Regardless of the circumstances in which a person’s life is lost, the event is often a tragedy that can have profound effects on the lives and well-being of those who are left behind. However, this is particularly true in circumstances in which the death occurred as a result of another person’s actions. In consideration of the devastating consequences that this particular type of tragedy can have on others, the family of a deceased individual whose death occurred as a result of another party’s actions have the right to pursue compensation for their loss through a wrongful death lawsuit.
Wrongful death lawsuits can arise from a wide range of different circumstances. Generally speaking, for a wrongful death action to have legal basis to move forward, it is only necessary to be able to show that an individual’s death was caused by the reckless or negligent actions of another party, actions which are beyond what a reasonable individual might consider appropriate. However, this is a legal formulation that incorporates a remarkable range of different types of actions. An evaluation of an extreme example of wrongful death lawsuits can help to illustrate how diverse this type of legal action can be.
In 1994, Nicole Brown Simpson and Ronald Goldman were murdered in Los Angeles, California. Suspicion immediately focused on Nicole’s ex-husband, former NFL star O.J. Simpson, who was known to have had a tumultuous relationship with Nicole. O.J. was arrested after a dramatic police chase, and charged with the murder of Nicole Simpson and Ronald Goldman. He pleaded not guilty to all charges, and thus laid the groundwork for one of the most notable criminal trials in the history of the American legal system. After nearly eight months, the jury in this criminal trial returned a verdict of “not guilty,” though the evidence linking Simpson to the murders was substantial.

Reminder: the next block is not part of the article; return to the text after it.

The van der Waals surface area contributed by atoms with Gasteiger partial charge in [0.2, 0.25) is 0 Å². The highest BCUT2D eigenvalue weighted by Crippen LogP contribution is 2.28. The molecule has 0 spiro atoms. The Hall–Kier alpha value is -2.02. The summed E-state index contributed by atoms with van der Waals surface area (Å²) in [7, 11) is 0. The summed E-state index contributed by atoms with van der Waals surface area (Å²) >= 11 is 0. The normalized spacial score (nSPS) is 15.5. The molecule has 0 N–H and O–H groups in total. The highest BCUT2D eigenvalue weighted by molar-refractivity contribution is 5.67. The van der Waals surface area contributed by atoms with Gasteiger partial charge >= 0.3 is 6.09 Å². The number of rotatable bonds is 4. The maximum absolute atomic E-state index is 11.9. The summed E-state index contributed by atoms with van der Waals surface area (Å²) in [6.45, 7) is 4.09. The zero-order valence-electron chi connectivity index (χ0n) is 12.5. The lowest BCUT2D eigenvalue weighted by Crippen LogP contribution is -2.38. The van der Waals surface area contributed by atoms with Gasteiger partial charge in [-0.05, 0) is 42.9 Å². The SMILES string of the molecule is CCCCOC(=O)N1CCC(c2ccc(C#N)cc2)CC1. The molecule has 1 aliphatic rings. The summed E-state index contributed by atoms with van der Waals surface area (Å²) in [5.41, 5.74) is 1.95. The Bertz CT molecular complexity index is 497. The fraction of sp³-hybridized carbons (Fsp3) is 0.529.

This element of the O.J. Simpson case is widely known. Less heavily publicized was the subsequent civil lawsuit brought against Simpson by the families of Nicole Brown Simpson and Ronald Goldman. Wrongful death attorney Daniel Petrocelli represented both families. This suit charged Simpson with the wrongful deaths of the murder victims, and the verdict was in this circumstance returned against Simpson, rather than in his favor. The reason for the different outcome came down to the standard of evidence required: in wrongful death suits, the standard required is simply a preponderance of evidence (in laymen’s terms, simply enough evidence to convince a reasonable person that the incident likely occurred), whereas in criminal prosecutions, the evidence must be conclusive to place guilt beyond a reasonable doubt.
This is an extreme example of a wrongful death lawsuit; many other cases are more benign in the underlying cause, often involving issues such as workplace accidents, defective products, or medical malpractice. Regardless of the cause, though, individuals who lose a family member as a result of the irresponsible behavior of others are all granted the legal right to pursue compensation for their loss.